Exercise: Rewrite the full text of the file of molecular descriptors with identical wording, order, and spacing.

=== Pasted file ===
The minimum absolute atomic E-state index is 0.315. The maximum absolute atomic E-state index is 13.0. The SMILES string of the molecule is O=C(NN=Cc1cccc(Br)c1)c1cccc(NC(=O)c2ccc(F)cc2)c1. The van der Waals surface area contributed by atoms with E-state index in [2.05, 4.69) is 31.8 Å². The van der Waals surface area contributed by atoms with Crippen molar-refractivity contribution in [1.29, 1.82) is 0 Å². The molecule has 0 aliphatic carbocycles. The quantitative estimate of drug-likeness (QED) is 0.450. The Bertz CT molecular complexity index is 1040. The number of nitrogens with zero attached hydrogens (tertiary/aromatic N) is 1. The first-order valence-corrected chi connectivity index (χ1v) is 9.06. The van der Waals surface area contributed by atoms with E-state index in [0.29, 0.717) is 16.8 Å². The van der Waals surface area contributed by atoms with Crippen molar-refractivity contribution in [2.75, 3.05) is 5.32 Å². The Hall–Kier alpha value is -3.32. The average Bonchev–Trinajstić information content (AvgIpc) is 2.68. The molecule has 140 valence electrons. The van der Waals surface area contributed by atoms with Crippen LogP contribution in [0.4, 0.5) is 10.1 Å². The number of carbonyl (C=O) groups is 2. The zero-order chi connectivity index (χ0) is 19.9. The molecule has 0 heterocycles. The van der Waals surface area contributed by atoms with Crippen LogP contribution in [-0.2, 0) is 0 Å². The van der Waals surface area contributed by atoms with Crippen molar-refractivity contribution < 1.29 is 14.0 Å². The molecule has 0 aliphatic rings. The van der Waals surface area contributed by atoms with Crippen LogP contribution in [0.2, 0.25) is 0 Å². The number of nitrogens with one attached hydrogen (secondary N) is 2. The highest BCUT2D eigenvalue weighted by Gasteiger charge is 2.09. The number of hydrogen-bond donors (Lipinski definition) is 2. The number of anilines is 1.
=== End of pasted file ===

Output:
The minimum absolute atomic E-state index is 0.315. The maximum absolute atomic E-state index is 13.0. The SMILES string of the molecule is O=C(NN=Cc1cccc(Br)c1)c1cccc(NC(=O)c2ccc(F)cc2)c1. The van der Waals surface area contributed by atoms with E-state index in [2.05, 4.69) is 31.8 Å². The van der Waals surface area contributed by atoms with Crippen molar-refractivity contribution in [1.29, 1.82) is 0 Å². The molecule has 0 aliphatic carbocycles. The quantitative estimate of drug-likeness (QED) is 0.450. The Bertz CT molecular complexity index is 1040. The number of nitrogens with zero attached hydrogens (tertiary/aromatic N) is 1. The first-order valence-corrected chi connectivity index (χ1v) is 9.06. The van der Waals surface area contributed by atoms with E-state index in [0.29, 0.717) is 16.8 Å². The van der Waals surface area contributed by atoms with Crippen molar-refractivity contribution in [2.75, 3.05) is 5.32 Å². The Hall–Kier alpha value is -3.32. The average Bonchev–Trinajstić information content (AvgIpc) is 2.68. The molecule has 140 valence electrons. The van der Waals surface area contributed by atoms with Crippen LogP contribution in [0.4, 0.5) is 10.1 Å². The number of carbonyl (C=O) groups is 2. The zero-order chi connectivity index (χ0) is 19.9. The molecule has 0 heterocycles. The van der Waals surface area contributed by atoms with Crippen LogP contribution in [-0.2, 0) is 0 Å². The van der Waals surface area contributed by atoms with Crippen molar-refractivity contribution < 1.29 is 14.0 Å². The molecule has 0 aliphatic rings. The van der Waals surface area contributed by atoms with Crippen LogP contribution in [0.2, 0.25) is 0 Å². The number of nitrogens with one attached hydrogen (secondary N) is 2. The highest BCUT2D eigenvalue weighted by Gasteiger charge is 2.09. The number of hydrogen-bond donors (Lipinski definition) is 2. The number of anilines is 1.